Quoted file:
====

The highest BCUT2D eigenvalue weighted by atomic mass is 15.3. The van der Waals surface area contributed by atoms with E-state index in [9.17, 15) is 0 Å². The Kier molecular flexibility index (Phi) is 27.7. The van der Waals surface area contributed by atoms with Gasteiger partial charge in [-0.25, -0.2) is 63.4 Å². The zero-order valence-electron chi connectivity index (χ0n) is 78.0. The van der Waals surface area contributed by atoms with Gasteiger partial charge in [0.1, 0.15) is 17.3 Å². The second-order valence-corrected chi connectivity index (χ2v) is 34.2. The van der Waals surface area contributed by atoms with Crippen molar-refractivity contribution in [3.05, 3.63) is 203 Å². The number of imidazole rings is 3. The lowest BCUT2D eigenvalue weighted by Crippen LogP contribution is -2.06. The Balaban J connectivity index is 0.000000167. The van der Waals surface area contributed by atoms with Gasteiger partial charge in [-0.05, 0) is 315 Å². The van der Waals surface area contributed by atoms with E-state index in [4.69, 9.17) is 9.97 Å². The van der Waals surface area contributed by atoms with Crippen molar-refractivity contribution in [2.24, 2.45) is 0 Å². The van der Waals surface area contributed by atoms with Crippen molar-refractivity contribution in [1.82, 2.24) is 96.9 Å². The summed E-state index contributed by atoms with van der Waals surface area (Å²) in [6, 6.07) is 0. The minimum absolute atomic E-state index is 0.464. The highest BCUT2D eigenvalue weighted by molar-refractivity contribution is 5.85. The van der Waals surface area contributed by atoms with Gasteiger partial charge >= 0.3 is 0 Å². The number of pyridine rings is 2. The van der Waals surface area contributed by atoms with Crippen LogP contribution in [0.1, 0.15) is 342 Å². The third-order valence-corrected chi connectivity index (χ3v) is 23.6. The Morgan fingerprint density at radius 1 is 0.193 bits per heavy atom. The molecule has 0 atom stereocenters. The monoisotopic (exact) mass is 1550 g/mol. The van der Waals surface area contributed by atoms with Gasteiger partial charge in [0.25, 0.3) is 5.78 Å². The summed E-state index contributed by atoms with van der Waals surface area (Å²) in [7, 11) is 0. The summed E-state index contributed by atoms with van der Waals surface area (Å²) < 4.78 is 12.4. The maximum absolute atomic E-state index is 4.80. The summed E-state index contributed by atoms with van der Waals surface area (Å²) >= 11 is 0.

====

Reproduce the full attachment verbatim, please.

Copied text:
The highest BCUT2D eigenvalue weighted by atomic mass is 15.3. The van der Waals surface area contributed by atoms with E-state index in [9.17, 15) is 0 Å². The Kier molecular flexibility index (Phi) is 27.7. The van der Waals surface area contributed by atoms with Gasteiger partial charge in [-0.25, -0.2) is 63.4 Å². The zero-order valence-electron chi connectivity index (χ0n) is 78.0. The van der Waals surface area contributed by atoms with Gasteiger partial charge in [0.1, 0.15) is 17.3 Å². The second-order valence-corrected chi connectivity index (χ2v) is 34.2. The van der Waals surface area contributed by atoms with Crippen molar-refractivity contribution in [3.05, 3.63) is 203 Å². The number of imidazole rings is 3. The lowest BCUT2D eigenvalue weighted by Crippen LogP contribution is -2.06. The Balaban J connectivity index is 0.000000167. The van der Waals surface area contributed by atoms with Gasteiger partial charge in [-0.05, 0) is 315 Å². The van der Waals surface area contributed by atoms with E-state index in [4.69, 9.17) is 9.97 Å². The van der Waals surface area contributed by atoms with Crippen molar-refractivity contribution in [2.24, 2.45) is 0 Å². The van der Waals surface area contributed by atoms with Crippen molar-refractivity contribution in [1.82, 2.24) is 96.9 Å². The summed E-state index contributed by atoms with van der Waals surface area (Å²) in [6, 6.07) is 0. The minimum absolute atomic E-state index is 0.464. The highest BCUT2D eigenvalue weighted by molar-refractivity contribution is 5.85. The van der Waals surface area contributed by atoms with Gasteiger partial charge >= 0.3 is 0 Å². The number of pyridine rings is 2. The van der Waals surface area contributed by atoms with Crippen LogP contribution in [0.1, 0.15) is 342 Å². The third-order valence-corrected chi connectivity index (χ3v) is 23.6. The Morgan fingerprint density at radius 1 is 0.193 bits per heavy atom. The molecule has 0 atom stereocenters. The monoisotopic (exact) mass is 1550 g/mol. The van der Waals surface area contributed by atoms with Gasteiger partial charge in [0.25, 0.3) is 5.78 Å². The summed E-state index contributed by atoms with van der Waals surface area (Å²) in [7, 11) is 0. The summed E-state index contributed by atoms with van der Waals surface area (Å²) < 4.78 is 12.4. The maximum absolute atomic E-state index is 4.80. The summed E-state index contributed by atoms with van der Waals surface area (Å²) >= 11 is 0.